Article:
Are We Making Significant Progress in the Diagnosis and Management of Bladder Cancer?
University of Chicago Medical Center, Chicago, Illinois. The Journal of urology
(Impact Factor: 4.47).
03/2010; 183(5):1667-8. DOI: 10.1016/j.juro.2010.02.2376
Available from: Faith G Davis
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ABSTRACT: In this issue, Kato et al provide an alternative method for estimating elevated rates of cancer in the immigrant population, with a focus on Arab immigrants. Their work and others has demonstrated: (1) higher rates for some cancer sites in the home countries1 and, (2) variation in rates for cancer sites in migrants to the United States.2,3 The information on US migrants tends to be limited both by the definition of the populations in both the numerator and the denominator being used and the size of the populations under study. The Kato study expands this literature by utilizing the Surveillance, Epidemiology, and End Results (SEER) Program database reflecting a representative sample of the US population and addressing a methodological issue which limits descriptive epidemiology of this population- the lack of denominator data from the US census.
J Registry Manag 09/2009; 36(3):95.
Available from: S Phani Veeranki
J Registry Manag 01/2010; 37(4):133-6.
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ABSTRACT: A total of 356,557 new cases were diagnosed annually worldwide in 2009, it was estimated that 52,810 new patients were to be diagnosed with bladder cancer and there were 10,180 projected deaths from the disease in the USA. Despite being the fourth commonest cancer in men, we do not have an early detection/screening program for bladder cancer. The review was aimed at looking at the evidence for the rationale for an early detection program for bladder cancer.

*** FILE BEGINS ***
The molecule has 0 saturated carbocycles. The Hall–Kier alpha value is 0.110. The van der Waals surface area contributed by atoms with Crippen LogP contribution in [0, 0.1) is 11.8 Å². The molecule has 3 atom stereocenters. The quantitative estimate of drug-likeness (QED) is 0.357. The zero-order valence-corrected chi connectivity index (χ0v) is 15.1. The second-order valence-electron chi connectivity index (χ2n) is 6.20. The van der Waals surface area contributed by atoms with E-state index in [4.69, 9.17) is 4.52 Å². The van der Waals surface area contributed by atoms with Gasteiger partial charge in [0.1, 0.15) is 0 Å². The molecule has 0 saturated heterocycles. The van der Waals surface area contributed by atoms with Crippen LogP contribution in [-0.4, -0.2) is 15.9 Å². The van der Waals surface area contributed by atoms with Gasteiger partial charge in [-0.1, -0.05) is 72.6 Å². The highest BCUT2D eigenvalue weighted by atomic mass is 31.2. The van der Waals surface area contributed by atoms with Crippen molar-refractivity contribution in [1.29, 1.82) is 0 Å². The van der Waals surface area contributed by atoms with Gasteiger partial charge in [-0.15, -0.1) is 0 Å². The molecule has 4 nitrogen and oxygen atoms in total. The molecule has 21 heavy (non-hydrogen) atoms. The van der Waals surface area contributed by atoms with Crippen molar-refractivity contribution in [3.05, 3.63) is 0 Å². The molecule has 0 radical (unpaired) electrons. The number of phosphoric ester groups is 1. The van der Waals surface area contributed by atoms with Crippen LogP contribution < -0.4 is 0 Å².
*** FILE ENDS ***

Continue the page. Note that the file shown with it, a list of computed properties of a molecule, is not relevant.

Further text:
A detailed search on bladder cancer epidemiology, diagnosis, pathology, tumor markers, treatment outcomes, screening, morbidity and mortality of bladder cancer was carried out on Pubmed central/Medline. Original articles, review articles, monograms, book chapters on bladder cancer, text books on urological oncology, oncology and urology were reviewed. The latest information for new articles before publication was last accessed in June 2010.
Bladder cancer is the fourth commonest cancer in men, the annual death rate from this disease is significant and every year there is an increase in its incidence globally. The prognosis of bladder cancer is stage and grade dependent; the lower the stage (T2 or less) the better is the survival. Delay in the diagnosis and treatment does alter the overall outcome. Therefore, there is a clear need for early detection of bladder cancer and screening program. Although we do not have an ideal marker for bladder cancer, it is time we maximize the potential of markers such as UroVysion, NMP22 along with cytology to start such a program. May be as a first step the early detection and screening program could be started in high-risk population. It is not worth waiting till we find the best marker as it would be unfair to our patients. The fear of unnecessary tests and treatment in bladder cancer after its detection in screening program is without any substance. The cost-effectiveness of such a program is certainly comparable to that is used for colon or breast and for prostate as well.
Indian Journal of Urology 04/2011; 27(2):218-25. DOI:10.4103/0970-1591.82841
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